Product name: LaSpada Audio BL-a Bookshelf Monitors
Manufacturer: LA SPADA AUDIO - USA
Cost: $459.00 USD (Currency conversion)
Reviewer: Todd Bromgard - TNT USA
Reviewed: April, 2015
LaSpada Audio is a new speaker company out of New Jersey offering three new speakers: The BL-a Bookshelf Monitor, the BL-MM-a 2-way reference monitor, and the BL-MTM-a 2.5-way large monitor. The smaller BL-a Bookshelf Monitors are the subject of this review.
The design seems ubiquitous, a two-way speaker housed in a black box with vinyl finish and vented in the rear. However familiar the design, the BL-a Bookshelf Monitors are well executed. The speaker cabinets are solid with sharp corners and tight seams, and house a 6.5 inch polypropylene cone and 1 1/8 inch silk dome tweeter, set off-center. Frequency response is stated as 38 Hz – 20,000 Hz. Power handling is 5 to 125 watts. Speaker cables are connected via sturdy 3-way insulated connectors. The short but informative manual suggests the tweeters be aligned on an inside orientation. Grills are included.
I had the BL-a Bookshelf Monitors set-up in my second system located in my den, which is approximately 12 x 14 feet. They were powered by my modified Jolida 502 BRC integrated amp. Source components included an NAD CD player and NAD tuner. I used LaSpada's own brand of 12-gauge speaker cables running to the amp.
The manual suggests the speakers be placed at least 6 feet apart and at least 1 foot from the rear wall, which is exactly how I had them set-up. The sound of the BL-a Bookshelf Monitors is improved by removing the grills, and I think the speaker looks better without them. I set them on top of 20 inch tall steel stands filled with kitty litter to add weight and reduce resonance. The LaSpada Audio speaker 12-gauge speaker cables use Nakamichi connectors which made a secure connection to my amp.
I am a fan of speakers that can throw a wide and deep soundstage. Small speakers are particularly adept at this feat, but typically lack sufficent bass response to satisfy me. However, when I first played music through the BL-a Bookshlef Monitors I was pleasantly surprised. Not only did they cast a wide and deep soundstage, but they were balanced with enough bass to provide a satisfying foundation to every musical genre I played.
Katie Melua's Pictures album sounded wonderful through the BL-a Bookshelf Monitors. Highs were detailed without being harsh, and the mid band was rich and informative. The tone of Melu's voice sounded natural and the speaker conveyed the essence of her dark, jazz influenced voice. She hovered in a stable center image and instruments played to the left and right of her in their own separate and distinct space. At times the center image was so stable it sounded like it was coming from a center speaker speaker in the home theater set-up. Piano was equally detailed and had presence, notes sounded full then decayed into the next.
Music had a cohesive quality when played through the BL-a Bookshelf Monitors, and I could not detect the crossover point between the tweeter and bass driver. For example, Wings of Desire by Marketa Irglova features well recorded violins and piano, eventually joined by drums. Hard as I tried I could not detect the speaker's cross-over points on this, or any music I listened to during my time with them. The seamless integration of tweeter and bass driver makes the BL-a Bookshelf Monitor sound like a single driver speaker.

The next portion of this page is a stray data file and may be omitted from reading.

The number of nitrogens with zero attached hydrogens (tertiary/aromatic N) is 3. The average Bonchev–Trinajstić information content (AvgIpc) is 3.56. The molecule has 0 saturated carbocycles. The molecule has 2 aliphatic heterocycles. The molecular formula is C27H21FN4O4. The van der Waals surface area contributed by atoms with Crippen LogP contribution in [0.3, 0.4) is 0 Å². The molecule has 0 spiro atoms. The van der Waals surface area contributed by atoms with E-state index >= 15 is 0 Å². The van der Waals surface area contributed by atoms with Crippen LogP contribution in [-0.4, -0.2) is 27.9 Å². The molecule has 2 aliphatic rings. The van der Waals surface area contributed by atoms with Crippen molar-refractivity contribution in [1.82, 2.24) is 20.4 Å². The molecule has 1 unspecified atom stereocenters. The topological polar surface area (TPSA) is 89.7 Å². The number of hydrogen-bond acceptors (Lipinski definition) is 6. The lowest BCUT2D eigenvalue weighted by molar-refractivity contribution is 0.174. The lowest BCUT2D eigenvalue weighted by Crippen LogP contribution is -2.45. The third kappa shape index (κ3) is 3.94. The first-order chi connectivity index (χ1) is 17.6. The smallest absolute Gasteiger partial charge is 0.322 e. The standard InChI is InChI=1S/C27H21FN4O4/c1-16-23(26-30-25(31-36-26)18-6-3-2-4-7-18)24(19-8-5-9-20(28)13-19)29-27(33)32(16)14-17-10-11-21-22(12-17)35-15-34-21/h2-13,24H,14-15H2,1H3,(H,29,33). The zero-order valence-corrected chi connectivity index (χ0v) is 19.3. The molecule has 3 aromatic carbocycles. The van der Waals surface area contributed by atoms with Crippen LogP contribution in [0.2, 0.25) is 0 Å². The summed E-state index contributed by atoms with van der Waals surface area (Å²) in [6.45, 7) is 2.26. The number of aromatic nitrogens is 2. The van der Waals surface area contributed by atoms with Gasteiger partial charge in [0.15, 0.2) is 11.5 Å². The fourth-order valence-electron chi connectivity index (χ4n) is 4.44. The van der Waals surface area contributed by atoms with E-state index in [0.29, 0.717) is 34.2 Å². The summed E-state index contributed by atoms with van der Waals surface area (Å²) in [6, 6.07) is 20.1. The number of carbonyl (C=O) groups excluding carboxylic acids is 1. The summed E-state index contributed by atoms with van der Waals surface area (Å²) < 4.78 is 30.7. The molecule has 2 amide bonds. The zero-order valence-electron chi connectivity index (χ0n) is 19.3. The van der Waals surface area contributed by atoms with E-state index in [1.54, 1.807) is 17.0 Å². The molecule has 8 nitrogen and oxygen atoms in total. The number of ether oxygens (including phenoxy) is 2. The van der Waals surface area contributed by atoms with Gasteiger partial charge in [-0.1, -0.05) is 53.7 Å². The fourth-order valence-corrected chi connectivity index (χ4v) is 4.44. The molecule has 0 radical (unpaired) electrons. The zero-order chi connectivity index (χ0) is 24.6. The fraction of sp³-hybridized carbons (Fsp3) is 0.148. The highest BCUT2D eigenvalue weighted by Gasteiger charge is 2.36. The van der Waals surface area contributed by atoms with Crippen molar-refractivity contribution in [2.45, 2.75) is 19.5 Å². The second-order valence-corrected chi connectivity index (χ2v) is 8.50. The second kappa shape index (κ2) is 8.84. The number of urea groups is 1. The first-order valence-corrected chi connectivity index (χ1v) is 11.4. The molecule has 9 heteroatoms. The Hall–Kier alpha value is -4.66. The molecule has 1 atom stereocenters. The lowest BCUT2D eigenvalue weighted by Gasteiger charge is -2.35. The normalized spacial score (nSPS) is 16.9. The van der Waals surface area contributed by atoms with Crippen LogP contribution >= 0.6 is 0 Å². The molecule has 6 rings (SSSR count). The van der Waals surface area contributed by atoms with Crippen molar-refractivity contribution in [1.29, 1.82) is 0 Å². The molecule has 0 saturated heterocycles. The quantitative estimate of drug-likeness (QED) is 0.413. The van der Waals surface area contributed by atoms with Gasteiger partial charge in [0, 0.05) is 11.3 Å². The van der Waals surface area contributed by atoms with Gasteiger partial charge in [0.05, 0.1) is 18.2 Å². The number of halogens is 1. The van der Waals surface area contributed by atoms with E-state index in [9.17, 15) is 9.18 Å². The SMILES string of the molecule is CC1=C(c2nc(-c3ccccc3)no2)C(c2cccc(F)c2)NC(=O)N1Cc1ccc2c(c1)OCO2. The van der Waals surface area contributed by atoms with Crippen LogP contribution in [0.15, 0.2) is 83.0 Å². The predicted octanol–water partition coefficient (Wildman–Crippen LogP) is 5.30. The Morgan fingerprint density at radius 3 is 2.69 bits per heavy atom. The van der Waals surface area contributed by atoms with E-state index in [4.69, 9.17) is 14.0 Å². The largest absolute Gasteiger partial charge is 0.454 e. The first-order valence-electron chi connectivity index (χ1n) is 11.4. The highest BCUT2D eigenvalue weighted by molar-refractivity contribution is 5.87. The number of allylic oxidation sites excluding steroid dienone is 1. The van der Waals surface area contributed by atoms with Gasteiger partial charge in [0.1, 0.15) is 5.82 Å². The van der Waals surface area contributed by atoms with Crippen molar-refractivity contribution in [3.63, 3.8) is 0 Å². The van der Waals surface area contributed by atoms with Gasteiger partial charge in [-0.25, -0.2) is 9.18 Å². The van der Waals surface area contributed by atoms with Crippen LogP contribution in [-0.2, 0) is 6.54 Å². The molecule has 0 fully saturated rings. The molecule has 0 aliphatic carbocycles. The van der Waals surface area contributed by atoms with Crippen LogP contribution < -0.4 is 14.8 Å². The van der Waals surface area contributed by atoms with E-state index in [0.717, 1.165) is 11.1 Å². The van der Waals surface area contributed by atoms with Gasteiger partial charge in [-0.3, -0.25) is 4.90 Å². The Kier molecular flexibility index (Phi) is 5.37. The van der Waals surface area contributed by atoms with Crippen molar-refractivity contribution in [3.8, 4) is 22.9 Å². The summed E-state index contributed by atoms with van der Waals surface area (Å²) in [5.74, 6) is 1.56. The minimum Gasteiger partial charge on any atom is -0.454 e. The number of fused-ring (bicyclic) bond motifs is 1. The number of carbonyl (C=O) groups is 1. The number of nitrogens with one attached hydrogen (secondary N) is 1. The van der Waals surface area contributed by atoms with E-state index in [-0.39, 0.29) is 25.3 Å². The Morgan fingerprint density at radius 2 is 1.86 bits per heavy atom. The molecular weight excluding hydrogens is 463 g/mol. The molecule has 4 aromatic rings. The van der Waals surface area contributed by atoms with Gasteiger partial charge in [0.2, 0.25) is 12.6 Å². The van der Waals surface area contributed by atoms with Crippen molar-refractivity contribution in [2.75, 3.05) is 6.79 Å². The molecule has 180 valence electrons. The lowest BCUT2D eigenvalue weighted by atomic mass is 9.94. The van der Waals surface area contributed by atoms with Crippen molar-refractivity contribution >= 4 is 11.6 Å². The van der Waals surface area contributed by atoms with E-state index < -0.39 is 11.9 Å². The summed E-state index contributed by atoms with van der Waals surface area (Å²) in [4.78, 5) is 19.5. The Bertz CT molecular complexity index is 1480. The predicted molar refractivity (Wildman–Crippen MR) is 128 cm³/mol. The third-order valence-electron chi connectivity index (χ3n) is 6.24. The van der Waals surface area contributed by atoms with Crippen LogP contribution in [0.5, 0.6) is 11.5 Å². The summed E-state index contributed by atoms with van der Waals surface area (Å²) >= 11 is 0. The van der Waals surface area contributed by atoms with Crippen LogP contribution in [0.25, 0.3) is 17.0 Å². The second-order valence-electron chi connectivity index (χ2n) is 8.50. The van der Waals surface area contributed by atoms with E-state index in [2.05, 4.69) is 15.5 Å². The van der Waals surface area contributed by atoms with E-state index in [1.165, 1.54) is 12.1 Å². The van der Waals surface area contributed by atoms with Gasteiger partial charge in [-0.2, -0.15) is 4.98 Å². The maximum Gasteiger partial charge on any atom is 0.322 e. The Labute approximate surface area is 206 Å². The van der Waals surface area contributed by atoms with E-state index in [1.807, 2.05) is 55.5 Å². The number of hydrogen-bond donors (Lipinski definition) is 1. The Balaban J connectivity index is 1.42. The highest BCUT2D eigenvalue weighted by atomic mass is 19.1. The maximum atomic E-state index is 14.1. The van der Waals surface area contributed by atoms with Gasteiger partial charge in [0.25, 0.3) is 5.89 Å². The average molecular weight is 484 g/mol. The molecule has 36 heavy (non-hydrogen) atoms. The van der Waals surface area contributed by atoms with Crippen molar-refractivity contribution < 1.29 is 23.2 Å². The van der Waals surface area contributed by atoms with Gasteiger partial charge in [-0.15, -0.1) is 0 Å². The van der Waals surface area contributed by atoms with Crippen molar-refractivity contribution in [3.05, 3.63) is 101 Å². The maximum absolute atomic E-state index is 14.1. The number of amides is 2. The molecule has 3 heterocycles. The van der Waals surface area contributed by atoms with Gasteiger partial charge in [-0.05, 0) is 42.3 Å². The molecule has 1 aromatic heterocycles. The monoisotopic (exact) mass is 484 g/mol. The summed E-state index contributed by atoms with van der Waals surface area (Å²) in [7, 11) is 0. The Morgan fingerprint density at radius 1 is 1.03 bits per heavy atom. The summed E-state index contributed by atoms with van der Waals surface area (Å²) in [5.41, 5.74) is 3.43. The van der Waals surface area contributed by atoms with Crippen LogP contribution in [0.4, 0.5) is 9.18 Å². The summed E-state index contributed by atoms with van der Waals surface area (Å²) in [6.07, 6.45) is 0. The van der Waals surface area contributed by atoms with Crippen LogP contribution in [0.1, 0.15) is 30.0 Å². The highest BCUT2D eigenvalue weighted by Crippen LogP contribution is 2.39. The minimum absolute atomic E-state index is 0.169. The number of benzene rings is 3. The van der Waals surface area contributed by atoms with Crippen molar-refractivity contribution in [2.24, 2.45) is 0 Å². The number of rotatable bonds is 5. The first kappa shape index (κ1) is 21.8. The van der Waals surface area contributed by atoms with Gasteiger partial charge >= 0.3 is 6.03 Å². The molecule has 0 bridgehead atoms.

There is no denying the laws of physics and a 6.5 inch driver can only move so much air, but the BL-a Bookshlef Monitors played reasonably loud while they maintained their composure. On Pearl Jam's Yellow Ledbetter, I could hear lead guitarist Michael McCready work the fingerboard of what I assume is a Fender Stratocaster. Drums sounded punchy, tight and fast while Eddie Vedder mumbled unintelligible lyrics front and center stage in between my stereo speakers. I did not miss my Martin Logan Dynamo subwoofer I normally use in this room, and if you use the BL-a Bookshelf Monitors in a reasonably sized room I don't think you will need a sub either. The speakers have a slight midrange hump, but it is slight. The 6.5 inch drivers can pump like a little trampoline and move enough air to provide surprising bass authority for a small speaker.
Comparing the BL-a Bookshelf Monitors to every speaker in its price class seems impossible there are so many, but I am familiar with a few including Pioneer's SP-BS22-LR, Paradigm Atoms and Energy RC-10. If I were buying I would opt for the BL-a Bookshelf Monitors. The others are fine performers, but in my experience each requires a subwoofer to get satisfying results. The BL-a Monitors do not need a sub and as a consequence offer more cohesive sound particularly listening in the near field. Further, the off set tweeter has an advantage of being able to tune the speakers by swapping sides to see which set-up sounds best in your room.
The LaSpada Audio BL-a Bookshelf Monitors are one of those rare products which make it possible to get a taste of high end audio on a budget. They cast a wide and deep soundstage and have surprisingly full balanced sound with detailed highs, rich midrange and punchy bass. Their performance exceeds that of similar products from established manufacturers, and if you are considering speakers in this price range for stereo or home theater you would be well served to put the BL-a Bookshelf Monitors on your short list of must audition speakers. Highly recommended.
Go to the review of the LaSpada BL-MMa reference monitors.
© Copyright 2015 Todd Bromgard - firstname.lastname@example.org - www.tnt-audio.com